NICOLA Sturgeon has been accused of “shameful” neglect over the potential mass-closure of sports venues, libraries and community centres on her patch – while vowing a £6billion spending splurge on other policies.
SNP-run Glasgow – which famously hosted the Commonwealth Games in 2014 – has said a staggering 40 sports venues or pitches, five libraries, and 11 community centres or halls will stay shut following lockdown.
Three museums are also listed as not due for re-opening, including the city’s historic Scotland Street School – though it’s hoped the museum will ultimately be turned into a nursery under plans approved as the second lockdown hit.
The huge cuts to sport and culture facilities – in a pattern feared to be repeated in other parts of Scotland – come despite health experts warning of the importance of getting people active after lockdown.
Opposition leaders tonight slammed the move, which emerged just days after the SNP unveiled their manifesto with a list of freebies and spending increases costing £6billion extra over the next five years.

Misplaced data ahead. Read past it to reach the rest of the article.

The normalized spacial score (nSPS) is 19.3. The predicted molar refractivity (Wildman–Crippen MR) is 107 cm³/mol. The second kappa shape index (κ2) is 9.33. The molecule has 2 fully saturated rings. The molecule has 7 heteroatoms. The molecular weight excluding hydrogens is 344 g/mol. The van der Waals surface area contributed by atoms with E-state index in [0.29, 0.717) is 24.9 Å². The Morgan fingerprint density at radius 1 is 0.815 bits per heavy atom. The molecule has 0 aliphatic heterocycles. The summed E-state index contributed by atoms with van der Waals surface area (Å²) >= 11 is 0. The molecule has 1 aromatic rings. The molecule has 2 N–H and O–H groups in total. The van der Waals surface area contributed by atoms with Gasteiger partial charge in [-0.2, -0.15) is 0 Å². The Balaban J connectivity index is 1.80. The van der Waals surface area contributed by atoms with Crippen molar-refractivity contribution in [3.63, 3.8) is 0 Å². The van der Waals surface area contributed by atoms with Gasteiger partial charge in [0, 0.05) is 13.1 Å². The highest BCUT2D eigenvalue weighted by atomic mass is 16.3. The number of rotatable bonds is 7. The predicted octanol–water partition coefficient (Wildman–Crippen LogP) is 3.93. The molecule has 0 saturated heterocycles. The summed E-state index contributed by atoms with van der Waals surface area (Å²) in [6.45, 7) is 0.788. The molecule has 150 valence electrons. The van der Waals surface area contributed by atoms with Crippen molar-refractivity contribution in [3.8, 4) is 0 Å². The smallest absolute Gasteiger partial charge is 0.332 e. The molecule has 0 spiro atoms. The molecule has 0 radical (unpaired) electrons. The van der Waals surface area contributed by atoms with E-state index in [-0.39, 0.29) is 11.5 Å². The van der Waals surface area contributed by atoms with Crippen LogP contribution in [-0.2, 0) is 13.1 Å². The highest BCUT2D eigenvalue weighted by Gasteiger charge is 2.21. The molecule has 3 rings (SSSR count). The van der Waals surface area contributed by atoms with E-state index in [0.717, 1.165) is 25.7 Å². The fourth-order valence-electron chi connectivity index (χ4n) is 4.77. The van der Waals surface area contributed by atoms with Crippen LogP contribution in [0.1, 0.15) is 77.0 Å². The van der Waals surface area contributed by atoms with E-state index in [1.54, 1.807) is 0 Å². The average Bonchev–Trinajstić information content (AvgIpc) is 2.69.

Following the policy launch, economists warned Ms Sturgeon’s SNP election pledges could mean “trade-offs”.
And opponents said planned closures of facilities showed the poorest communities would be hardest hit.
Scottish Labour leader Anas Sarwar said: “Across Glasgow, including in the First Minister’s own constituency, scores of vital facilities such as libraries, gyms and football pitches are being closed due to SNP cuts.
“Glasgow Southside may be Nicola Sturgeon’s constituency – but it is my home.
“As an avid book-reader, Nicola Sturgeon must know the importance of libraries.
“We can’t have communities that have been through the collective trauma of Covid left without vital facilities.
“Scottish Labour has a recovery plan for our communities that will ensure that everyone across Glasgow has access to the facilities they need to learn, socialise and stay healthy.”
Scottish Conservative leader Douglas Ross said: “For the SNP to use the pandemic as an excuse to mothball vital community facilities across Scotland’s largest city is shameful.